West of Bellefontaine was the town of Chesterfield.  It was established along Olive Street Road and Wild Horse Creek Road (Old Chesterfield and Baxter Roads today).  Christian Burkhardt created Chesterfield when he purchased uncultivated land and laid out lots which he sold for houses and businesses.  William Koch purchased a 150 foot frontage lot in 1897, on which he built a white frame house with a horse shoe mounted above the front door (16651 Old Chesterfield Road).  In 1903, Koch sold the 50 foot wide section to the west of his house to Henry and Elizabeth Hyde.  Henry (b. 1862, c. 1917) was born in Grover, Missouri to English immigrants.  His wife Elizabeth (b. 1862, d. 1918) was born in Bellefontaine, Missouri to Charles Andreas, a German immigrant.  They had three children:  Walter Lee (b. 1887, d. 1966); Richard (b. 1888); and Georgia Sue (b. 1892).  Henry had been supporting his family as a carpenter and mechanic, but he used the 50 foot-wide property to establish a blacksmith business.  Nine years later, Henry was able to purchase the Koch house next door to his business.  (This building was demolished after the 1993 flood).  In 1914, he leased the blacksmith shop to B. Hinds with the stipulation that one upstairs room would be used by John Winderlie.  Three years after her father’s death, Georgia Sue and husband August Conrads sold the Hyde property to George C. Rupple, Jr.  By then the blacksmith trade was in decline.  The Hydes are buried in the St. John’s United Church of Christ Cemetery.

Continuing west, the next town was Gumbo (Chesterfield Valley), named for its gumbo soil (a fine silty soil which forms a sticky mud when wet).  Gumbo was centered around the intersection of Chesterfield Airport and Long Roads.  At the turn of the twentieth century, that crossroads consisted of Wetzel’s General Store, a hotel, Kroenung’s store, a post office and P. W. Gluck’s blacksmith shop.  Cultivated fields were to the south and west of this business district.  

The community of Bonhomme (French for good man) was the most western point for the daily mail-stage on the Olive Street route.  It was located near Howell’s Ferry and consisted of several houses, a store, grist-mill, post office and a blacksmith shop operated by Thomas Bayer.  Bayer (b. 1814, d. 1892) arrived in the Chesterfield area from Bavaria, Germany in 1840.  He quickly established a carpentry business, which he expanded to include blacksmithing and wagon making in order to meet the needs and demands of his neighbors.  Henry Schiller (b. 1865, d. 1888) also operated a blacksmith shop in the area for a short time.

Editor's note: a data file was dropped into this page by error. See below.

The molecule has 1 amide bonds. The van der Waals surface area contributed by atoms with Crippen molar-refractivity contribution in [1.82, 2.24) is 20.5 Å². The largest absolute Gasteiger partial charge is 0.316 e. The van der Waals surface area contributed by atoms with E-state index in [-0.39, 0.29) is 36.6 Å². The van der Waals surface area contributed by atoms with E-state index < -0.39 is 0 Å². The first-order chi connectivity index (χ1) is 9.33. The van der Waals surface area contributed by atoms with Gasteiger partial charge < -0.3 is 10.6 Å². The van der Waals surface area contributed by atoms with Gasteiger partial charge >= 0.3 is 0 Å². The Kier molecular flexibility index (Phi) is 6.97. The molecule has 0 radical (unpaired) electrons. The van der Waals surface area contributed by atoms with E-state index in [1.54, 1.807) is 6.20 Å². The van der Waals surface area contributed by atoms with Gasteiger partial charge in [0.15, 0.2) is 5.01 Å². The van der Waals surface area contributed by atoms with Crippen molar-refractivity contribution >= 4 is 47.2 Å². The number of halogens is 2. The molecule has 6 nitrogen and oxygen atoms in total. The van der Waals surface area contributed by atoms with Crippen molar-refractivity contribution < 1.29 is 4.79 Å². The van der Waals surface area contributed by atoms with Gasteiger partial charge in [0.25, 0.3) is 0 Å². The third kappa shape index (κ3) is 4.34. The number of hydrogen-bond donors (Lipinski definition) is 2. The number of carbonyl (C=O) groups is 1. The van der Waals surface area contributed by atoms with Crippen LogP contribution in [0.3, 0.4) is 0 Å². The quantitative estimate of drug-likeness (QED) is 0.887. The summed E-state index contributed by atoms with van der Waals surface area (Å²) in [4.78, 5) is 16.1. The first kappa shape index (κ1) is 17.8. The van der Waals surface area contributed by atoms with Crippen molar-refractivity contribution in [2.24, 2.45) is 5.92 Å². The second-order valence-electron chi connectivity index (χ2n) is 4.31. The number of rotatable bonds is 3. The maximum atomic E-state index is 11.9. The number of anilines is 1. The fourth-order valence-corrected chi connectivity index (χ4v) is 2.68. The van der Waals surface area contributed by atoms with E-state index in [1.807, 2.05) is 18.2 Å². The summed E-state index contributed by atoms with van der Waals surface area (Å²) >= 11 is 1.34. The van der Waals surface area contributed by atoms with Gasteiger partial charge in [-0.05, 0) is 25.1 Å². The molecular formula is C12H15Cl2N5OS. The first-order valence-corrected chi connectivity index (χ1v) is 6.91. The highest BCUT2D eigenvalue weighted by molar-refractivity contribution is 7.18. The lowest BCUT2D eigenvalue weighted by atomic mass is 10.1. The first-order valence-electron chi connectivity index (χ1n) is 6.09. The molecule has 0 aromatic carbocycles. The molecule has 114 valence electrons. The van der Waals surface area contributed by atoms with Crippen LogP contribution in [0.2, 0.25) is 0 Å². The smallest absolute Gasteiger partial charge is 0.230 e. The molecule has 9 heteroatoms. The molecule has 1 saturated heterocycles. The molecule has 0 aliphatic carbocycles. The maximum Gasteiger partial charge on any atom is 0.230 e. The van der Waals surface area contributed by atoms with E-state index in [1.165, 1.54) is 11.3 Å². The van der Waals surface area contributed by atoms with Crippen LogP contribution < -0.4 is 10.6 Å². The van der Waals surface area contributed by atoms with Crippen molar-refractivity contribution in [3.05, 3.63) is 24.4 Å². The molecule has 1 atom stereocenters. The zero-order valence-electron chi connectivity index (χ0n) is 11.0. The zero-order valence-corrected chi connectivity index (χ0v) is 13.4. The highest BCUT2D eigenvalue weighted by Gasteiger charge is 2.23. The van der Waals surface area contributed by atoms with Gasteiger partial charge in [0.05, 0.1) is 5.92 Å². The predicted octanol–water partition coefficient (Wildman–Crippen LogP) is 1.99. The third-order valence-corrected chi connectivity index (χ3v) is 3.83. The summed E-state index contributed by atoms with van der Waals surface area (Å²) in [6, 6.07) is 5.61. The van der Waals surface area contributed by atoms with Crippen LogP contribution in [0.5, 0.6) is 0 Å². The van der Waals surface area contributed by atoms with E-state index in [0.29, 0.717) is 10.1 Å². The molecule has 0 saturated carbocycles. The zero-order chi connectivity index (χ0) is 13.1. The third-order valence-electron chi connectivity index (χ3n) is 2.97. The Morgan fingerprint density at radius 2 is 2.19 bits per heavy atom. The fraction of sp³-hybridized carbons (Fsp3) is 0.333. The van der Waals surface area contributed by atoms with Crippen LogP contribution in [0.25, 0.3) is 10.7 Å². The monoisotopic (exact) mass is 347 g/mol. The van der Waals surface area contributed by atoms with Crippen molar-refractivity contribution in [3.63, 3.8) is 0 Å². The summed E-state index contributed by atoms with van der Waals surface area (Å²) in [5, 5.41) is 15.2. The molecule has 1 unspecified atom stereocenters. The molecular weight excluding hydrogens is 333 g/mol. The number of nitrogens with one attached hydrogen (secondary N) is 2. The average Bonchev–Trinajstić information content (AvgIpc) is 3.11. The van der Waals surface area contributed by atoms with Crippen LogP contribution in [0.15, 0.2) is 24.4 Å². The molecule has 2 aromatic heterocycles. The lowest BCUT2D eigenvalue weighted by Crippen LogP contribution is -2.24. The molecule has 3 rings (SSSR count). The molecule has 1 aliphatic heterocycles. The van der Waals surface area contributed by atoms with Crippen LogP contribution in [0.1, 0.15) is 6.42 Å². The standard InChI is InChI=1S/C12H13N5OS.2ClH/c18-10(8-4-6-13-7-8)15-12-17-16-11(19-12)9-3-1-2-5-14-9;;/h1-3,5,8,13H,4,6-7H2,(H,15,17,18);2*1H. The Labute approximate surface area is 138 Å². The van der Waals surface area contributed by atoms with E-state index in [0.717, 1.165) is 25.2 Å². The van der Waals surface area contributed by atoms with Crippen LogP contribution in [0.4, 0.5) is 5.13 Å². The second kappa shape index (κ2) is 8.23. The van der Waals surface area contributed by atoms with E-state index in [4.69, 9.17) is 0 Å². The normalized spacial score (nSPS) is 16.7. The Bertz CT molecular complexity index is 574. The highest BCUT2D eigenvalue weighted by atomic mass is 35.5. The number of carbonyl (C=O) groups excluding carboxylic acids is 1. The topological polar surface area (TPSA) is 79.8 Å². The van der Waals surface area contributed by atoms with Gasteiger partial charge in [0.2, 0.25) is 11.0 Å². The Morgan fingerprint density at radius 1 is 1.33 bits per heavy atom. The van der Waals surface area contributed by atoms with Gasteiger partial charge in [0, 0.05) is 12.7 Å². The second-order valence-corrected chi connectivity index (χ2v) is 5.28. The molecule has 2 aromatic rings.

South of Bonhomme was the community of Eatherton (Monarch) which sprang up near the Chicago, Rock Island and Pacific rail line.  William Sutton’s general store at the northwest corner of Eatherton and Centaur Roads became the heart of the settlement because it also housed the post office, saloon and hotel.  Across the street from the general store was a blacksmith shop where farm implements were sold.

The last two settlements along the Chesterfield mail route were Centaur and Orville.  Centaur, like Eatherton, was a railroad settlement.  According to Dan Rothwell, “…by 1909, the small community boasted a building housing the lime company offices and a general store, a blacksmith shop, a lime quarry with kiln, hotel, lumber mill, church, a one room schoolhouse, a post office and a stave factory.”  Orville was centered around the intersections of Eatherton and Orville Roads and is part of the City of Wildwood today.  Its early blacksmith was William Preston Calvert, who moved to Orville in 1892.  He opened his blacksmith shop next to the schoolhouse.

The fact that every settlement in the Chesterfield area had a blacksmith indicates the importance of this occupation in the nineteenth and early twentieth centuries.  Blacksmithing not only provided necessary goods and services to the areas’ residents, but also created jobs and supported the owners and their families.  The blacksmiths of Chesterfield worked hard at this hot and dirty job so their communities and families could prosper.

CHC Book Committee.  Chesterfield, Missouri:  From Untamed Wilderness to Thriving Municipality.
Mertz, Marcella Stranz.  Chesterfield, Missouri:  Cemeteries.
Rothwell, Dan A.  A Guide to Chesterfield’s Architectural Treasures., “Tool manufacturing a specialty for 19th century blacksmith shops.”